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Restrictions on the Dedication of Revenue

Restrictions on the Dedication of Revenue via the Initiative

Updated August 3, 2006

Eleven states currently have restrictions on the use of the initiative with regard to appropriations and funding mechanisms.

 

Restriction

Alaska

No dedication of revenues or making or repealing appropriations.

Arizona

If an initiative requires a reduction in govenment revenue or a reallocation from currently funded programs, the initiative text must identify the
program(s) whose funding must be cut or eliminated to implement the initiative. 
If the identified revenue source provided fails in any fiscal year to fund the entire mandated expendature for that fiscal year, the legislature may reduce the expenditure of state revenues for that purpose in that fiscal year to the amount of funding supplied by the identified revenue source. 

Florida

Measures that propose a tax or fee not in place in November 1994 require a 2/3 vote to pass. 

Maine

Expenditures in an amount in excess of available and unappropriated state funds remain inoperative until 45 days after the regular legislative session, unless the measure provides for raising new revenues adequate for its operation.

Massachusetts

May not be used to make a specific appropriation from the treasury. However, if such a law, approved by the people, is not repealed, the legislature must raise by taxation or otherwise and appropriate such money as may be necessary to carry such law into effect.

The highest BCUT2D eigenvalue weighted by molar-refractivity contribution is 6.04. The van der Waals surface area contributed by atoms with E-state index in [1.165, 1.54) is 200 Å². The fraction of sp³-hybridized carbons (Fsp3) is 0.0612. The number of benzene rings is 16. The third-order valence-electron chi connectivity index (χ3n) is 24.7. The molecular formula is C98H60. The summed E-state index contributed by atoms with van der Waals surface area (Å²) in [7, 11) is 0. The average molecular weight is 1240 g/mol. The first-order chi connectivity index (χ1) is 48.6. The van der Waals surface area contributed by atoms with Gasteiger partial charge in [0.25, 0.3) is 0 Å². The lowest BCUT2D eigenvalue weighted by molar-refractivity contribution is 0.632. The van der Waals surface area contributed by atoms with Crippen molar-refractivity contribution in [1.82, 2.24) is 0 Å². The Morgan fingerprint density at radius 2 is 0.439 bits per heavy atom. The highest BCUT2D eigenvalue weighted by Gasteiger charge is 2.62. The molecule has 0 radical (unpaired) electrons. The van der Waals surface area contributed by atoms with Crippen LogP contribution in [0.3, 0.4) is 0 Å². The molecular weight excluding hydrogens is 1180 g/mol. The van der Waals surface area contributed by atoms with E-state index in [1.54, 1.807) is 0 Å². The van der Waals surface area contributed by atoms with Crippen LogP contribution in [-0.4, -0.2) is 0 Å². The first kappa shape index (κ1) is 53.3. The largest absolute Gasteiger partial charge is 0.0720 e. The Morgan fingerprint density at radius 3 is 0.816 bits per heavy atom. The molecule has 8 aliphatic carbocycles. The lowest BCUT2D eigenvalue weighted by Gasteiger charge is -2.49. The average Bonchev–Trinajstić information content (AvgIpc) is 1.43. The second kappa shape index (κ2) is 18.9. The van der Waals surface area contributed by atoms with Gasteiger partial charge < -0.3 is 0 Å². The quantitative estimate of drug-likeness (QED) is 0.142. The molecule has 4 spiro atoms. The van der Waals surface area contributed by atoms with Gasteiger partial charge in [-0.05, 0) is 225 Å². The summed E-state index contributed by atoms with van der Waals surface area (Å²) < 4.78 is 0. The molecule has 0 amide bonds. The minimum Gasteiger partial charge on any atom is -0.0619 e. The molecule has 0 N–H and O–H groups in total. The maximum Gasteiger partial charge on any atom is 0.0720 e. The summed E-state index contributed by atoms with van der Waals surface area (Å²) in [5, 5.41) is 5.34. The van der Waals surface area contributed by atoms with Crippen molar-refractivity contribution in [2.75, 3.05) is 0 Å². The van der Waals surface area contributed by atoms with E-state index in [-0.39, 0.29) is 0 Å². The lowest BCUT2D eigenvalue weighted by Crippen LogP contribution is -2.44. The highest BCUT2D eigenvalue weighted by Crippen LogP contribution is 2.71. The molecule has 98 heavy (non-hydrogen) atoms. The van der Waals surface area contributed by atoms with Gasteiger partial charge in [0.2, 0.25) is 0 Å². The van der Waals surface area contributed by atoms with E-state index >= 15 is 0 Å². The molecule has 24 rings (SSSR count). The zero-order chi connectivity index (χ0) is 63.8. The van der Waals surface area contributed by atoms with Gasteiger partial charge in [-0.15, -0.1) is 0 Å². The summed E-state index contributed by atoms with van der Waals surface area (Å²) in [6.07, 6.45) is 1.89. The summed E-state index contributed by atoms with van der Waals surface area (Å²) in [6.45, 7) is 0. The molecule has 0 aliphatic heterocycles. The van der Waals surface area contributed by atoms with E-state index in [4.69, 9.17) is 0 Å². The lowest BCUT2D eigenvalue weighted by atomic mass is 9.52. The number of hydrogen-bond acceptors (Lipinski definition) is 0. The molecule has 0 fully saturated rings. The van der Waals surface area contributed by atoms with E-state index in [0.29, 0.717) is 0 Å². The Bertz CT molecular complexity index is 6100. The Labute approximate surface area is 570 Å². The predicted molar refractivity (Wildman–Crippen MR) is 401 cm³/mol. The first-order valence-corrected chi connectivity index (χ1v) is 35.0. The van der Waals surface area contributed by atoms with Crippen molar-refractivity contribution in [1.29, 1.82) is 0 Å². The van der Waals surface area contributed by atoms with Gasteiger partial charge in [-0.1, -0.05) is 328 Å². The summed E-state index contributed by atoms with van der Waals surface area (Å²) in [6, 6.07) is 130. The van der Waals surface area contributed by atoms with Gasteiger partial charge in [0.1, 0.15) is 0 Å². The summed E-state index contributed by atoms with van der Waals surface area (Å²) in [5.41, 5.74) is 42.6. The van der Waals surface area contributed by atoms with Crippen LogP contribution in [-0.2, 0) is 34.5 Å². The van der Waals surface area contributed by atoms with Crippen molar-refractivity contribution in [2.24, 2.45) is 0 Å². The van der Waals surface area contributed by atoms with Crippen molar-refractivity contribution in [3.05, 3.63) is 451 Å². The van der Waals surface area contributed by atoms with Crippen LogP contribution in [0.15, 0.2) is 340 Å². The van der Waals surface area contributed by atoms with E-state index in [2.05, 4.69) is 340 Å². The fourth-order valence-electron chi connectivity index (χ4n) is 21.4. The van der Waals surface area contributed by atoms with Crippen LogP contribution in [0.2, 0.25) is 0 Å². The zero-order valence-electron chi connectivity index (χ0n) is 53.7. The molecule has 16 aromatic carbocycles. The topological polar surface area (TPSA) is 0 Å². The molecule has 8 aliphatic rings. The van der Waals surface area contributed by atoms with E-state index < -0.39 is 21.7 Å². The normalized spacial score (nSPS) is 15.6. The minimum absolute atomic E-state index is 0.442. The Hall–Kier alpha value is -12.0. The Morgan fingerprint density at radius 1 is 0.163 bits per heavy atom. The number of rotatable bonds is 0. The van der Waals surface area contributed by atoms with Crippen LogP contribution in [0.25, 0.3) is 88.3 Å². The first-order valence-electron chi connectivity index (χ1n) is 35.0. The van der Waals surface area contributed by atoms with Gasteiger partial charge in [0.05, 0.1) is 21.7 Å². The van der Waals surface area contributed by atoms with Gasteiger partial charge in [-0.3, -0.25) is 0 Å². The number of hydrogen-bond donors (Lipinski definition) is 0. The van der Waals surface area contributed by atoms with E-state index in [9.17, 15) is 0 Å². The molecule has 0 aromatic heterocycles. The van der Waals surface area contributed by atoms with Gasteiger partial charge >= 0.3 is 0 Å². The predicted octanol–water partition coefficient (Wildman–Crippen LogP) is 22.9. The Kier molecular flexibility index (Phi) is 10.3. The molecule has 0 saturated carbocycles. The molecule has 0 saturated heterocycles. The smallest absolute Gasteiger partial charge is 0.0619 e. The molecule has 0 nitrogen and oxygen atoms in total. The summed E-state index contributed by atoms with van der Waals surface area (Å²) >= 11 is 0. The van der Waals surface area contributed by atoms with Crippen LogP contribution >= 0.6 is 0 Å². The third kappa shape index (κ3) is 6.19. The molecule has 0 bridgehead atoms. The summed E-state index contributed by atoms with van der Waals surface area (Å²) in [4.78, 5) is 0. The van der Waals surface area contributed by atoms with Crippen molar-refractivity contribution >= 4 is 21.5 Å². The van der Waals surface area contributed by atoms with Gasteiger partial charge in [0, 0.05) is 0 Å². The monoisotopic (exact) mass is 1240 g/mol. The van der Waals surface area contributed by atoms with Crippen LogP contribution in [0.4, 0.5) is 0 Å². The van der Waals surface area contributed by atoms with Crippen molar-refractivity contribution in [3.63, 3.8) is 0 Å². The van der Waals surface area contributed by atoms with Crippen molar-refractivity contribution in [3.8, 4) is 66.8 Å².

Mississippi

Sponsor must identify in the text of the initiative the amount and source of revenue required to implement the initiative. Initiatives requiring a reduction in government revenue or a reallocation from currently funded programs must identify the program(s) whose funding must be reduced or eliminated to implement the initiative.

Missouri

May not appropriate money other than new revenues created and provided for by the initiative.

Montana

May not appropriate money.

Nebraska

No measure that interferes with the Legislature's ability to direct taxation of necessary revenues for the state and its governmental subdivisions.

Nevada

No appropriations or other expenditures of money, unless such statute or amendment also imposes a sufficient tax or otherwise constitutionally provides for raising the necessary revenue.

North Dakota

No appropriations for the support and maintenance of state departments and institutions.

Wyoming

No dedication of revenues or making or repealing appropriations.

Source: National Conference of State Legislatures, April 2002.

Pros & Cons

Initiative measures that mandate the expenditures of large amounts of public revenue without including a new dedicated revenue source (such as taxes or fees) can make it difficult for the legislature to continue to fund existing state services and programs. In addition, initiatives that increase or create new taxes to fund new or existing programs negatively affect the legislature's ability to impose reasonable taxes to fund necessary programs for citizens.

For more information on Initiative and Referendum - please contact Jennie Drage Bowser mailto:elections-info@ncsl.org?subject=[I and R].

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